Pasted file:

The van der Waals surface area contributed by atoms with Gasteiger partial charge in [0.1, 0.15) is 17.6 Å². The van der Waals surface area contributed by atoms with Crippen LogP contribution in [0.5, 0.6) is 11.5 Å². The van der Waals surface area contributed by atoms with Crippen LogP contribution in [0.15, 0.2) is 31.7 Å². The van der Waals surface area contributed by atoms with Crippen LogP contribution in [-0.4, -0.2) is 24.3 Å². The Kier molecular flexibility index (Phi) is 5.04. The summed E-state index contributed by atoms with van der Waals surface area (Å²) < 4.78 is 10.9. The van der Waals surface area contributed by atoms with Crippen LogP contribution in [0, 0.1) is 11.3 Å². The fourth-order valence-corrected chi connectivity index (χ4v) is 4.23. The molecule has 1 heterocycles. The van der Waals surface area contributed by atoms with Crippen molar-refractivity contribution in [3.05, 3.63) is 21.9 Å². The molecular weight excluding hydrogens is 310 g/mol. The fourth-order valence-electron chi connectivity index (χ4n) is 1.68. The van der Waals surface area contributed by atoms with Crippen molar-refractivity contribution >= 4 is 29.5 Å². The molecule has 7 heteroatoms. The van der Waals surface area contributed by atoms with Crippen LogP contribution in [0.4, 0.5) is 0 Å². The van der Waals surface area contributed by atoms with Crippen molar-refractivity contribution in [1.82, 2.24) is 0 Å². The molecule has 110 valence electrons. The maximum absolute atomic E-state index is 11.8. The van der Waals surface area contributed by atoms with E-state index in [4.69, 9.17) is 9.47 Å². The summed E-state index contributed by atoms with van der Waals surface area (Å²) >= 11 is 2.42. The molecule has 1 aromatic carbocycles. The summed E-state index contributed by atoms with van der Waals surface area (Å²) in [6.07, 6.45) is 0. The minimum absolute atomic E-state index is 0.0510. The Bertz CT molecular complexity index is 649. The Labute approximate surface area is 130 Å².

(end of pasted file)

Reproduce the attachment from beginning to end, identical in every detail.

The van der Waals surface area contributed by atoms with Gasteiger partial charge in [0.1, 0.15) is 17.6 Å². The van der Waals surface area contributed by atoms with Crippen LogP contribution in [0.5, 0.6) is 11.5 Å². The van der Waals surface area contributed by atoms with Crippen LogP contribution in [0.15, 0.2) is 31.7 Å². The van der Waals surface area contributed by atoms with Crippen LogP contribution in [-0.4, -0.2) is 24.3 Å². The Kier molecular flexibility index (Phi) is 5.04. The summed E-state index contributed by atoms with van der Waals surface area (Å²) < 4.78 is 10.9. The van der Waals surface area contributed by atoms with Crippen LogP contribution in [0, 0.1) is 11.3 Å². The fourth-order valence-corrected chi connectivity index (χ4v) is 4.23. The molecule has 1 heterocycles. The van der Waals surface area contributed by atoms with Crippen molar-refractivity contribution in [3.05, 3.63) is 21.9 Å². The molecular weight excluding hydrogens is 310 g/mol. The fourth-order valence-electron chi connectivity index (χ4n) is 1.68. The van der Waals surface area contributed by atoms with Crippen molar-refractivity contribution >= 4 is 29.5 Å². The molecule has 7 heteroatoms. The van der Waals surface area contributed by atoms with Crippen LogP contribution in [0.4, 0.5) is 0 Å². The van der Waals surface area contributed by atoms with Crippen molar-refractivity contribution in [1.82, 2.24) is 0 Å². The molecule has 110 valence electrons. The maximum absolute atomic E-state index is 11.8. The van der Waals surface area contributed by atoms with E-state index in [4.69, 9.17) is 9.47 Å². The summed E-state index contributed by atoms with van der Waals surface area (Å²) >= 11 is 2.42. The molecule has 1 aromatic carbocycles. The summed E-state index contributed by atoms with van der Waals surface area (Å²) in [6.07, 6.45) is 0. The minimum absolute atomic E-state index is 0.0510. The Bertz CT molecular complexity index is 649. The Labute approximate surface area is 130 Å².